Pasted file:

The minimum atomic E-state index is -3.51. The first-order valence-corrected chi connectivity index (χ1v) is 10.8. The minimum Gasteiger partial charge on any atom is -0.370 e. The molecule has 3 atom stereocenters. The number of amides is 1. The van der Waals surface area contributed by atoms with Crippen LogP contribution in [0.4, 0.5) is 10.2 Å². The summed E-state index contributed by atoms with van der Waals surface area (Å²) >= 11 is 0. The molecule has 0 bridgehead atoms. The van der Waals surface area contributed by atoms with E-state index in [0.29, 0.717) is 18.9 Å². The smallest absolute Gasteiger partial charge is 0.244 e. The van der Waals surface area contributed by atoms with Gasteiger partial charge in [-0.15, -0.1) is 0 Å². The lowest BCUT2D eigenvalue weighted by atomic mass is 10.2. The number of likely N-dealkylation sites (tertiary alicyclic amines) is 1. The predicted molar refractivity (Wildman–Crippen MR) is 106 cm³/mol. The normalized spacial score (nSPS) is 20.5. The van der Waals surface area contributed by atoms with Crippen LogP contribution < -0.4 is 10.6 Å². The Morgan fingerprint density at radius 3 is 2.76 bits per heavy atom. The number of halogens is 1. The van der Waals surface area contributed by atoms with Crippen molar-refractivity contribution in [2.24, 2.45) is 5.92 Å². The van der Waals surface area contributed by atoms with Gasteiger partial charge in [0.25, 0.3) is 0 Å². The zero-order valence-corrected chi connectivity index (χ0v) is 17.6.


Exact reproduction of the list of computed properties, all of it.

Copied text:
The minimum atomic E-state index is -3.51. The first-order valence-corrected chi connectivity index (χ1v) is 10.8. The minimum Gasteiger partial charge on any atom is -0.370 e. The molecule has 3 atom stereocenters. The number of amides is 1. The van der Waals surface area contributed by atoms with Crippen LogP contribution in [0.4, 0.5) is 10.2 Å². The summed E-state index contributed by atoms with van der Waals surface area (Å²) >= 11 is 0. The molecule has 0 bridgehead atoms. The van der Waals surface area contributed by atoms with E-state index in [0.29, 0.717) is 18.9 Å². The smallest absolute Gasteiger partial charge is 0.244 e. The van der Waals surface area contributed by atoms with Gasteiger partial charge in [-0.15, -0.1) is 0 Å². The lowest BCUT2D eigenvalue weighted by atomic mass is 10.2. The number of likely N-dealkylation sites (tertiary alicyclic amines) is 1. The predicted molar refractivity (Wildman–Crippen MR) is 106 cm³/mol. The normalized spacial score (nSPS) is 20.5. The van der Waals surface area contributed by atoms with Crippen LogP contribution < -0.4 is 10.6 Å². The Morgan fingerprint density at radius 3 is 2.76 bits per heavy atom. The number of halogens is 1. The van der Waals surface area contributed by atoms with Crippen molar-refractivity contribution in [2.24, 2.45) is 5.92 Å². The van der Waals surface area contributed by atoms with Gasteiger partial charge in [0.25, 0.3) is 0 Å². The zero-order valence-corrected chi connectivity index (χ0v) is 17.6.